But Jacob soon learned that Laban’s sons were grumbling about him. “Jacob has robbed our father of everything!” they said. “He has gained all his wealth at our father’s expense.”
And Jacob began to notice a change in Laban’s attitude toward him.
Then the LORD said to Jacob, “Return to the land of your father and grandfather and to your relatives there, and I will be with you.”
So Jacob called Rachel and Leah out to the field where he was watching his flock.
He said to them, “I have noticed that your father’s attitude toward me has changed. But the God of my father has been with me.
You know how hard I have worked for your father,
but he has cheated me, changing my wages ten times. But God has not allowed him to do me any harm.
For if he said, ‘The speckled animals will be your wages,’ the whole flock began to produce speckled young. And when he changed his mind and said, ‘The striped animals will be your wages,’ then the whole flock produced striped young.
In this way, God has taken your father’s animals and given them to me.
“One time during the mating season, I had a dream and saw that the male goats mating with the females were streaked, speckled, and spotted.
Then in my dream, the angel of God said to me, ‘Jacob!’ And I replied, ‘Yes, here I am.’
“The angel said, ‘Look up, and you will see that only the streaked, speckled, and spotted males are mating with the females of your flock. For I have seen how Laban has treated you.
I am the God who appeared to you at Bethel, the place where you anointed the pillar of stone and made your vow to me. Now get ready and leave this country and return to the land of your birth.’”
Rachel and Leah responded, “That’s fine with us! We won’t inherit any of our father’s wealth anyway.
He has reduced our rights to those of foreign women. And after he sold us, he wasted the money you paid him for us.
All the wealth God has given you from our father legally belongs to us and our children. So go ahead and do whatever God has told you.”
So Jacob put his wives and children on camels,
and he drove all his livestock in front of him. He packed all the belongings he had acquired in Paddan-aram and set out for the land of Canaan, where his father, Isaac, lived.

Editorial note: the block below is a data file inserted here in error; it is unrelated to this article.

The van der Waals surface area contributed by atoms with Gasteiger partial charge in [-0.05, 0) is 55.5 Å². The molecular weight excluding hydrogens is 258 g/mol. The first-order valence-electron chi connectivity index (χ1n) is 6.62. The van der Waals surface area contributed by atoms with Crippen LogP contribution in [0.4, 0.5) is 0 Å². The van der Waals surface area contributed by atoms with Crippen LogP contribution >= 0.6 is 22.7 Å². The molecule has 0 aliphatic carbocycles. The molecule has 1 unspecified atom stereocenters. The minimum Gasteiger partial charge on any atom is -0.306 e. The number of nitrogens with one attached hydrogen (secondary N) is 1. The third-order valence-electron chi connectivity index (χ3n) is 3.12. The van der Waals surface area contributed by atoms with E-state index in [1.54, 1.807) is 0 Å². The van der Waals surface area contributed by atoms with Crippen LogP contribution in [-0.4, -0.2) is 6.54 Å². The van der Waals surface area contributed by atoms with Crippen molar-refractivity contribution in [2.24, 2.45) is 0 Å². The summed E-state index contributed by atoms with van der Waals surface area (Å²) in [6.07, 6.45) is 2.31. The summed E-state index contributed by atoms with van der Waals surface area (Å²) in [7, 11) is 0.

At the time they left, Laban was some distance away, shearing his sheep. Rachel stole her father’s household idols and took them with her.
Jacob outwitted Laban the Aramean, for they set out secretly and never told Laban they were leaving.
So Jacob took all his possessions with him and crossed the Euphrates River, heading for the hill country of Gilead.
Three days later, Laban was told that Jacob had fled.
So he gathered a group of his relatives and set out in hot pursuit. He caught up with Jacob seven days later in the hill country of Gilead.
But the previous night God had appeared to Laban the Aramean in a dream and told him, “I’m warning you—leave Jacob alone!”
Laban caught up with Jacob as he was camped in the hill country of Gilead, and he set up his camp not far from Jacob’s.
“What do you mean by deceiving me like this?” Laban demanded. “How dare you drag my daughters away like prisoners of war?
Why did you slip away secretly? Why did you deceive me? And why didn’t you say you wanted to leave? I would have given you a farewell feast, with singing and music, accompanied by tambourines and harps.
Why didn’t you let me kiss my daughters and grandchildren and tell them good-bye? You have acted very foolishly!
I could destroy you, but the God of your father appeared to me last night and warned me, ‘Leave Jacob alone!’
I can understand your feeling that you must go, and your intense longing for your father’s home. But why have you stolen my gods?”
“I rushed away because I was afraid,” Jacob answered. “I thought you would take your daughters from me by force.
But as for your gods, see if you can find them, and let the person who has taken them die! And if you find anything else that belongs to you, identify it before all these relatives of ours, and I will give it back!” But Jacob did not know that Rachel had stolen the household idols.